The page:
Before during and after the exercise bout blood samples were collected. Muscle biopsies from the vastus lateralis of the exercised leg were taken 45min before, as well as after 1 h and 5 h of recovery.
Figure 1: Serum leucine and insulin levels after bolus and pulse ingestion, expressed relative to placebo group (left) and fractional protein synthesis rate (in %/h) during the 5h following the rest period after the workout (right; based on Burke. 2012)
As you can see in figure 1 the results basically confirmed the scientists expectation that the provision of protein before a workout would work just as well, because - more than anything else - it is the availability (or should I say abundance?) of amino acids in the blood stream that is the main determined of post the actual fractional protein synthesis rate (FSR) after moderate  volume workout like the one the participants conducted in the study at hand. In addition it did, at least as far as the protein synthetic response goes, neither make a significant difference, whether the subjects had all their protion at once before the workout or consumed it in 15min intervals before and during the workout.

Bolus or pulse = fast or slow? Pulsed whey does not equal casein (imho)

What I am personally not happy with, though, is the way Burke et al. equate the "pulse" protocol to the ingestion of a "slow" protein source, such as a micellar casein protein, for example. While they put that into perspective in the discussion of the results (see below) and despite the fact that do see the rationale of Burke et al. not to use a real slow digesting protein like casein in order to have absolutely identical amino acid compositions and to exclude other confounding factors, it is at least in my humble opinion somewhat confusing for the "average" reader. And while it is likely that the results for a "real" slow digesting protein would be similar, this would warrant direct experimental evidence. A fact the authors only hint at indirectly towards the end of the discussion of their results, when they state:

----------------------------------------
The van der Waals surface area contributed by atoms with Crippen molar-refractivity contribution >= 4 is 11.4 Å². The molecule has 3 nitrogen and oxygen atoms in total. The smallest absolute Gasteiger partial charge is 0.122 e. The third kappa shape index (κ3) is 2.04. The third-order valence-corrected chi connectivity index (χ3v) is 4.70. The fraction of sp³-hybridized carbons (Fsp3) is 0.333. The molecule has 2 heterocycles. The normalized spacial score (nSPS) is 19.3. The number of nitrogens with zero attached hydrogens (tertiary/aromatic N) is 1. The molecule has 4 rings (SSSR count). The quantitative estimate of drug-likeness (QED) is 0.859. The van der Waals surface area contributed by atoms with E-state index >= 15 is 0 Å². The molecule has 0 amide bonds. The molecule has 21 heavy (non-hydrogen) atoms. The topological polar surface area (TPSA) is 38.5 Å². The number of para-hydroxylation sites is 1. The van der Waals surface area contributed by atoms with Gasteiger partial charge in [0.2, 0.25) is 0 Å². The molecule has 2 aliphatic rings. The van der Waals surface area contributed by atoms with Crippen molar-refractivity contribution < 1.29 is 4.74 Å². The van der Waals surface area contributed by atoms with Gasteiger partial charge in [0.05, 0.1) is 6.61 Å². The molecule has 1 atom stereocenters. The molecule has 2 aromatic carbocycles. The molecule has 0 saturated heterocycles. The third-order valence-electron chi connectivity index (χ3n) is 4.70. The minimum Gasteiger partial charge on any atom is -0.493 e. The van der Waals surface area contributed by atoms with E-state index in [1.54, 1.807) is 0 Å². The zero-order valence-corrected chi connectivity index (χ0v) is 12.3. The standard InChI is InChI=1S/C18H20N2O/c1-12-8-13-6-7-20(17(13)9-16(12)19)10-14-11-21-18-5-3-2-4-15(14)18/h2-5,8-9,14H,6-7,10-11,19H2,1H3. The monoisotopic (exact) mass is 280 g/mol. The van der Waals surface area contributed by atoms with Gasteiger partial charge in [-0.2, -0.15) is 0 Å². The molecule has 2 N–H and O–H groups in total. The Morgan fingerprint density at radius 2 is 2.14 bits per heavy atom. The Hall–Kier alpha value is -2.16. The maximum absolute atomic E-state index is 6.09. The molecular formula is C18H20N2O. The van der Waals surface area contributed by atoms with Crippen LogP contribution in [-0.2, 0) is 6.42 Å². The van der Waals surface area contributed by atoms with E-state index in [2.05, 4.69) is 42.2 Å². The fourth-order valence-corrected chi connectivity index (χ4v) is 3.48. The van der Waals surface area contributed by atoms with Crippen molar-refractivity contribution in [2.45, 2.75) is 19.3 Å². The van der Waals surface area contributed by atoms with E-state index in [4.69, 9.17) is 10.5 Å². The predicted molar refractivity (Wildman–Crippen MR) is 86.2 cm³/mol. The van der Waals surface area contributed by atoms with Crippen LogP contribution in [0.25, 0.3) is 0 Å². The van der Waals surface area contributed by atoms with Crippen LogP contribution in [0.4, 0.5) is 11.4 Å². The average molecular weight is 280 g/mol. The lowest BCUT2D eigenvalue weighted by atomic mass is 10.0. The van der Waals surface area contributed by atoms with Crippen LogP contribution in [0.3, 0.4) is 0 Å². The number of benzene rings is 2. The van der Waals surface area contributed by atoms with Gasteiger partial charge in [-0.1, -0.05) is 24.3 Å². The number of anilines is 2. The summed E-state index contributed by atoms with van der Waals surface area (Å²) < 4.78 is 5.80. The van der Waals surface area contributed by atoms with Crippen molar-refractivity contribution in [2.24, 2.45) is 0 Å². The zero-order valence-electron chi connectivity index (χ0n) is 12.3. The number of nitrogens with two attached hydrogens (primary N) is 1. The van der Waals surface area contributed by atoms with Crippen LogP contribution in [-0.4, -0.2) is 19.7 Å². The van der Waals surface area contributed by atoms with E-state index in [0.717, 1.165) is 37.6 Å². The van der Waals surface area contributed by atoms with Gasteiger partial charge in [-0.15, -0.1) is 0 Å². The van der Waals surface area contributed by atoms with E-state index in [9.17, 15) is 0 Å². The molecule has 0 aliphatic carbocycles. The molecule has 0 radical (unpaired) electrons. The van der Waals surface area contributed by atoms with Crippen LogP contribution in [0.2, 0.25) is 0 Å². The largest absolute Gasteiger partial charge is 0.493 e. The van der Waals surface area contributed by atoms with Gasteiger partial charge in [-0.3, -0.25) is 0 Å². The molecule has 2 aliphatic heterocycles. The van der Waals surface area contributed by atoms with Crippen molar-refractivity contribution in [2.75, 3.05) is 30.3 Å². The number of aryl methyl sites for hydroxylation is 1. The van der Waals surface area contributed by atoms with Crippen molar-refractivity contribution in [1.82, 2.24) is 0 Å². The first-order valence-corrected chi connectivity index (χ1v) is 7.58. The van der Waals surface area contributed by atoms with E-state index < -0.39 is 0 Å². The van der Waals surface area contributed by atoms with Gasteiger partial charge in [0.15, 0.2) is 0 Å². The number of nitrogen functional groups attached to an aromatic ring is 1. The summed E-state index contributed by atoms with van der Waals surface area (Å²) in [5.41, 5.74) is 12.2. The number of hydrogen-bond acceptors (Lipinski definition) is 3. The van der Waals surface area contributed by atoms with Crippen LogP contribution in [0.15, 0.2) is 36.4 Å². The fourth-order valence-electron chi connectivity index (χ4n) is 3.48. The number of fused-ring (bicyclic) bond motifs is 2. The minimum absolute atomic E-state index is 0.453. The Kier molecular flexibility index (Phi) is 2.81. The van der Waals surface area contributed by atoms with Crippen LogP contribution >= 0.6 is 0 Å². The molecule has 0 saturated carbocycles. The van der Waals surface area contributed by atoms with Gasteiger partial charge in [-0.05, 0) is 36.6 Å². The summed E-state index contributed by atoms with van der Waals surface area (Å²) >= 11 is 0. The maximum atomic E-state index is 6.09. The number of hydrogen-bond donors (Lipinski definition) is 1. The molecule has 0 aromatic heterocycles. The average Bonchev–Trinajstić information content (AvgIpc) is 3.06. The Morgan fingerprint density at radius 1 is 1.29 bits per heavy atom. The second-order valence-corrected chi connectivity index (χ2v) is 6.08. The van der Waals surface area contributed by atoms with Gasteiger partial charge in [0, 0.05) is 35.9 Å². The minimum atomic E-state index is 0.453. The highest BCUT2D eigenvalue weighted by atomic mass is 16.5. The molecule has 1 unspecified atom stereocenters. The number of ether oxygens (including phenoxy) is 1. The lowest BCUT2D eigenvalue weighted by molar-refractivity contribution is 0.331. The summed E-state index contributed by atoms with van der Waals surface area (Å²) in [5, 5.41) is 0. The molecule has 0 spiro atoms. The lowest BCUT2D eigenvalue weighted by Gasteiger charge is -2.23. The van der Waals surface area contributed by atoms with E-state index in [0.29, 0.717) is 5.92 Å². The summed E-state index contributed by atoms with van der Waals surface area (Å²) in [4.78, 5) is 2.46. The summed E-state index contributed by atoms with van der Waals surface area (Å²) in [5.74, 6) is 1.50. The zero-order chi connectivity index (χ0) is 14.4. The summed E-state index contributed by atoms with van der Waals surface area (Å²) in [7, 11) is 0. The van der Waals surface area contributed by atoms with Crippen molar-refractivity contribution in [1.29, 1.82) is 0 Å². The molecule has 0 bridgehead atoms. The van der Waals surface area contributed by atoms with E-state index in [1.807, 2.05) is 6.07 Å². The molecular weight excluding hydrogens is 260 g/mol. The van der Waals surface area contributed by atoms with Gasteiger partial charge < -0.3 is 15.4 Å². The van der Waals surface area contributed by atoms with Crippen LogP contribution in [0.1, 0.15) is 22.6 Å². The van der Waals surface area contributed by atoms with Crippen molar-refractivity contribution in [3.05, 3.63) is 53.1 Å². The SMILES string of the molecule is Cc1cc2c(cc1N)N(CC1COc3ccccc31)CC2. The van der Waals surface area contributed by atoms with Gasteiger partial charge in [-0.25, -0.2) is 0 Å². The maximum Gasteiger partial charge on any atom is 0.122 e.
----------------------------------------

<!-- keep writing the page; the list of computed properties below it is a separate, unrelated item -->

"[...] A specific issue in interpreting the finding of these previous studies and in increasing the utility of the concept of ‘‘fast’’ and ‘‘slow’’ dietary proteins is the difficulty of determining the individual and interactive contributions of the different AA composition of protein-rich foods and the digestibility of proteins or protein-rich meals to the pattern of delivery of these AAs. Our protocol, in which the same (fast) protein was consumed to achieve its traditional AA profile or as a series of small divided feed-ings to replicate the plasma leucine response associated with a slow protein, provides an opportunity to differ-entiate these effects." (Burke. 2012)
But hey, who knows, maybe that's going to be the research question of the next paper... and in the mean time it will spare you to buy two or even more different protein powders ;-)

"So what's better Dr. Andro? Pre- or post-workout protein supplementation?"

I guess most of you won't care anyways, as there is another question that's now preying on your minds... but to be honest, I can't provide you with a definite answer to it (see headline). What I can do, however is compare the study by West et al. (West. 2011) which used 25g of whey protein post workout to the one at hand (Burke. 2012).